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The North Grenville Times

The Voice of North Grenville

Are we paying for U of Guelph pensions? by David Shanahan In closing the Kemptville campus, the University of Guelph is taking around seventy-five full-time as well as some part-time and seasonal jobs away from local North Grenville residents. The economic hit we as a community will take from this is quite severe, and the personal damage in the lives of these workers cannot be overestimated. The University claims that “it costs about $4.6 million annually to support teaching, research, operations and maintenance at Kemptville” and notes that the University is facing $32.4-million funding gap over the next four years”. Oddly enough, they then claim that “this decision is not about saving money” [U. of Guelph website]. The President of the University, Alastair Summerlee, has been trying to make the case that keeping the Kemptville campus open does not make busi-

ness sense. “We are operating in an era of scarce resources,” he said. “We must make difficult decisions.” [U. of Guelph press release March 12]. But if the University is in straitened financial circumstances, whose fault is it, and who should be paying? Taking a look at Summerlee himself, it is worth pointing out that, when he was first appointed President of Guelph in 2003, his salary was $220,597. Today, it is $490,857. Quite an increase. The Prevost of the University’s salary in the same ten years has risen from $16,000 a year to an astonishing $320,000 [Fair Pensions blog, September 13, 2013]. An online article in Maclean’s last month discussed the effects of these large salaries on the operating budgets of the University. A threatened strike by teachers at U of G in 2008 led to administrators (including Summerlee) agreeing to raises of about

“Unabated, this scale of annual payment would require elimination of any reserves, the liquidation of unrestricted assets and increased borrowing. All of these fiscal necessities would lead to the significant erosion in both capacity and quality of our core teaching and research programs.” Now we know why the Kemptville campus is being closed: fat pensions for University administrators. In 2010, then, the University of Guelph knew there was a problem, but nothing had been done until now. Now we, in North Grenville, are paying to keep Summerlee’s pension intact. Another article in Maclean’s once prophesied this very scenario in discussing the issue of salaries and pensions at Guelph. It is an apt context in which to judge recent events: “Management, with their fat compensation, will continue negotiating fat compensation with fac-

19 per cent over four years on top of other increases. “It turned out Guelph couldn’t afford the raises. The school ended up with a huge structural deficit that led to hiring freezes and deteriorating buildings jammed with ever more students paying ever more tuition.” [Josh Dehaas, February 4, 2014]. But it is not just the administrative salaries that is costing the University. Contracts there guarantee that when people like Summerlee retire, he will get 70% of his leaving salary, which means an annual pension for the President of $360,000. There are so many retired and soon-to retire staff and administrators in the University, that there is not enough money to pay them all. In fact, the pension deficit amounts to $34,000 per student! University revenues are actually up by 18% since 2008, but the pension deficit eats up the money. The University itself reported in 2010 that:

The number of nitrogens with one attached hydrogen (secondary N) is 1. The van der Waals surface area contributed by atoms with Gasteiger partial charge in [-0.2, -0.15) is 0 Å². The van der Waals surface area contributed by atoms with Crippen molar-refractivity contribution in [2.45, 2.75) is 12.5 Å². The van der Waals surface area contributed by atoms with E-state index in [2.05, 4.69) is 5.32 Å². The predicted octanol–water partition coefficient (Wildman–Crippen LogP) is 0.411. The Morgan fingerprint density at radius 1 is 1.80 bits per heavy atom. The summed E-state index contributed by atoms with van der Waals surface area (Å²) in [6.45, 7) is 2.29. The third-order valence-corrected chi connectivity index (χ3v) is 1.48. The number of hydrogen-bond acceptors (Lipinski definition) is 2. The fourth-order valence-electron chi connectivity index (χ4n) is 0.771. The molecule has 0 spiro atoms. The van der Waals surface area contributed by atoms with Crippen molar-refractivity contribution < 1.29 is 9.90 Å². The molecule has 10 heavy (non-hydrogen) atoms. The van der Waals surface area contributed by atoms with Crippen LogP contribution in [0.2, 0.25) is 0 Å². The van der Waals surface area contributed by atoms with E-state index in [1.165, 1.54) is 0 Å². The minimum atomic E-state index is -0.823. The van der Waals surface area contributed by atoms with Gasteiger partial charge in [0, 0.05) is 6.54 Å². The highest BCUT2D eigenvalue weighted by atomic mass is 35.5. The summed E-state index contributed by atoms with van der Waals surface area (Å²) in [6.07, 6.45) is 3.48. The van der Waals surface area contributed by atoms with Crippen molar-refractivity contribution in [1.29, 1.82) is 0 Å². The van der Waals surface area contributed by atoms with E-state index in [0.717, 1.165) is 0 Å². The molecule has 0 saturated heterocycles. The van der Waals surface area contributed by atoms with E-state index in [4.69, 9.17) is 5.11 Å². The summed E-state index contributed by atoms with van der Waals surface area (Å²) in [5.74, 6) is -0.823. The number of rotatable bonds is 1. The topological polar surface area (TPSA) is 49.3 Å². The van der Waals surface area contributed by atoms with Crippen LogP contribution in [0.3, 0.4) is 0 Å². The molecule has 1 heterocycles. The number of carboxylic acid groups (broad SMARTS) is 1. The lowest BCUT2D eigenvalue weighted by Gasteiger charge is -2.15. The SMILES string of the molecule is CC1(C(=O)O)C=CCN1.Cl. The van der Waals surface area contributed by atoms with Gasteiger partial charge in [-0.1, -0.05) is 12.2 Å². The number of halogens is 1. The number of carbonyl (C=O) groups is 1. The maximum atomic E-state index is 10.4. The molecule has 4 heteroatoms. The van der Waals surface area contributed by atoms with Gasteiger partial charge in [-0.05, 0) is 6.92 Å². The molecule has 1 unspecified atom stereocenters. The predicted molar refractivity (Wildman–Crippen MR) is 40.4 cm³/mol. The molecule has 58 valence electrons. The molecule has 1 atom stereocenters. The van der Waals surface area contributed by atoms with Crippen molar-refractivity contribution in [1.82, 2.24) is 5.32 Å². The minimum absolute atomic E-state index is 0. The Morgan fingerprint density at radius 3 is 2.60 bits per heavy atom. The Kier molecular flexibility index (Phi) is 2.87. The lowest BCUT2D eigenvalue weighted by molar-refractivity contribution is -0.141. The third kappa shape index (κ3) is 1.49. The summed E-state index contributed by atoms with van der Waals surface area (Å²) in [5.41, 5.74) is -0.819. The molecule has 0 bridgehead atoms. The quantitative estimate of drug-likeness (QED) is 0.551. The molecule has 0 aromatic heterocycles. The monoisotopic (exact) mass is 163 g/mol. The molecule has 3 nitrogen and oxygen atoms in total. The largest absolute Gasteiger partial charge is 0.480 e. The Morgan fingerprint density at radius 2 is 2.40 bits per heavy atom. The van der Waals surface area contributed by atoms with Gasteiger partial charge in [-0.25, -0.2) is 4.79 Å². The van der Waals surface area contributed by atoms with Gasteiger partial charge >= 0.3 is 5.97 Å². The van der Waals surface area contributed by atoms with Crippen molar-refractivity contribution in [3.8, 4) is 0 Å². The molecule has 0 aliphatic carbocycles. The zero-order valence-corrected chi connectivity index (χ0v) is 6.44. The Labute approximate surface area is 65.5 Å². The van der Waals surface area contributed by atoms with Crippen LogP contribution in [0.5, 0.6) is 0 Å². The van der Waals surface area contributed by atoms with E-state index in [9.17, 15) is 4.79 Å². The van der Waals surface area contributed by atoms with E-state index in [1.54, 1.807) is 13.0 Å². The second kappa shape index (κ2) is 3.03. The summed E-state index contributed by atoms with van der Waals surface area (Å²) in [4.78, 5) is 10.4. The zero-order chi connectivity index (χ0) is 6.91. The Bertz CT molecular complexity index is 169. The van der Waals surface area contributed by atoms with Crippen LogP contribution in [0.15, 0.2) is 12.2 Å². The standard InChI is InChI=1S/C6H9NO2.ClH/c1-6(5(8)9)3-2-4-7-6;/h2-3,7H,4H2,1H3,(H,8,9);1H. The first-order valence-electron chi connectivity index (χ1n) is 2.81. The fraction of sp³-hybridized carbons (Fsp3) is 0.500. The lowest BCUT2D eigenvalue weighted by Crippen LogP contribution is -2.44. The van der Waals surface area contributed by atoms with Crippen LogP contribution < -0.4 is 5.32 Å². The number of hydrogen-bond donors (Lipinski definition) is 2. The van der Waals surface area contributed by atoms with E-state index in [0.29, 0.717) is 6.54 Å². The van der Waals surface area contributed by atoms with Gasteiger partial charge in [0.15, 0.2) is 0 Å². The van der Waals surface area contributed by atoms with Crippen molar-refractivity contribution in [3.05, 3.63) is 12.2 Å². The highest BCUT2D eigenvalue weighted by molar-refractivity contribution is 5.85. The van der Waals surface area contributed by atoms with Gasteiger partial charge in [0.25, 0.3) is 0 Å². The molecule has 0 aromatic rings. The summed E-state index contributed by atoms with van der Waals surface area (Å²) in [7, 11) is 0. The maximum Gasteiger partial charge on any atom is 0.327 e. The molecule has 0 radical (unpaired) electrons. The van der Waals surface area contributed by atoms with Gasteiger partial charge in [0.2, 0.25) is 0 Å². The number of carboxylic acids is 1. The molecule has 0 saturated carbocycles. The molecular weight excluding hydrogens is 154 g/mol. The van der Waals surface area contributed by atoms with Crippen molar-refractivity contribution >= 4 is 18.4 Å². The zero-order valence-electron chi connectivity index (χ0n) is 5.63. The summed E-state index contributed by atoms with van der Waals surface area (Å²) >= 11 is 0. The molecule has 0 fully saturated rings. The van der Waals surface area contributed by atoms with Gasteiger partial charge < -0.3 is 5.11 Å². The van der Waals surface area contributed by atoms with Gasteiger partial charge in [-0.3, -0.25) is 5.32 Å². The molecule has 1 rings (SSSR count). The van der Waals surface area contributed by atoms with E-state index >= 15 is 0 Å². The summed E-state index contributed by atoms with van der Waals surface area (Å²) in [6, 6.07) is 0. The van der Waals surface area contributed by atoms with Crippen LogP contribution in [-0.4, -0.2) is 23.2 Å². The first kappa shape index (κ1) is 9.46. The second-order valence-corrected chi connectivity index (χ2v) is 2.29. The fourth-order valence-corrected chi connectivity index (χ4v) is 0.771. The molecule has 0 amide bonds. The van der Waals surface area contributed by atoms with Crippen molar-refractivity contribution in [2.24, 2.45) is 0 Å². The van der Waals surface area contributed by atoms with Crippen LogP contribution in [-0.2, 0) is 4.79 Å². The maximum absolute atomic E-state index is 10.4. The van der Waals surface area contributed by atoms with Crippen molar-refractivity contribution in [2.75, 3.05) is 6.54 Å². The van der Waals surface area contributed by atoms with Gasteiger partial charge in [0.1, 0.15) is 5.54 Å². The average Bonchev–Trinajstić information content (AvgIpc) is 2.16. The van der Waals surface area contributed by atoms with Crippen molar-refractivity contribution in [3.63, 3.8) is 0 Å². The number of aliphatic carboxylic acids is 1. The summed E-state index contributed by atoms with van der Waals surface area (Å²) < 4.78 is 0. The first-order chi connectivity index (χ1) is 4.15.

ulty, while politicians hold their tongues so that taxpayers don’t go after their fat compensation next. … But if nothing changes, it’s students who will suf-

fer. Tuition will continue to rise, student debt will continue to climb, and one day there will be no money left for things like lectures and labs.”

“We want the College to celebrate its 100th birthday,” Steve Clark group would be formed by the meeting’s end. It would operate under the auspices of the K.C.F. which already has “charitable status.” The Parliamentary Assistant to the Minister of Agriculture and MPP for Prescott-Russell, Grant Crack, addressed the room briefly. The reprieve which Alfred Campus has received by entering into two new partnerships was mentioned. He offered his support in the effort to keep the Kemptville Campus open, saying, “Education is not a money making venture, it is a plan for future generations.” Leeds and Grenville M.P.P. Steve Clark spoke with passion and determination. He will seek a two year moratorium from the University of Guelph to allow time for a plan to be developed. He also emphasized the need for an immediate lifting of the freeze on student intake. Jack McLaren, MPP for Mississippi-Mills, commented that the future of Canada’s ability to play a role in the international agricultural market depends on the continuing education of her farmers. The microphone was then turned over to individuals wanting to either comment or make suggestions. There was no mistaking the pas-

photo courtesy of Ruth Vogel by Beth Nicol In spite of strong feelings, the meeting hosted by the Ontario Federation of Agriculture at the W.B. George Centre on Saturday, March 15 was well organized, orderly and productive. Working under the assumption that those in attendance would agree that the decision to close the Kemptville Campus of the University of Guelph was ill-conceived, the intent of the gathering was to hold meaningful dialogue and to establish a way forward. The speakers addressed an audience composed of present day and former March 19, 2014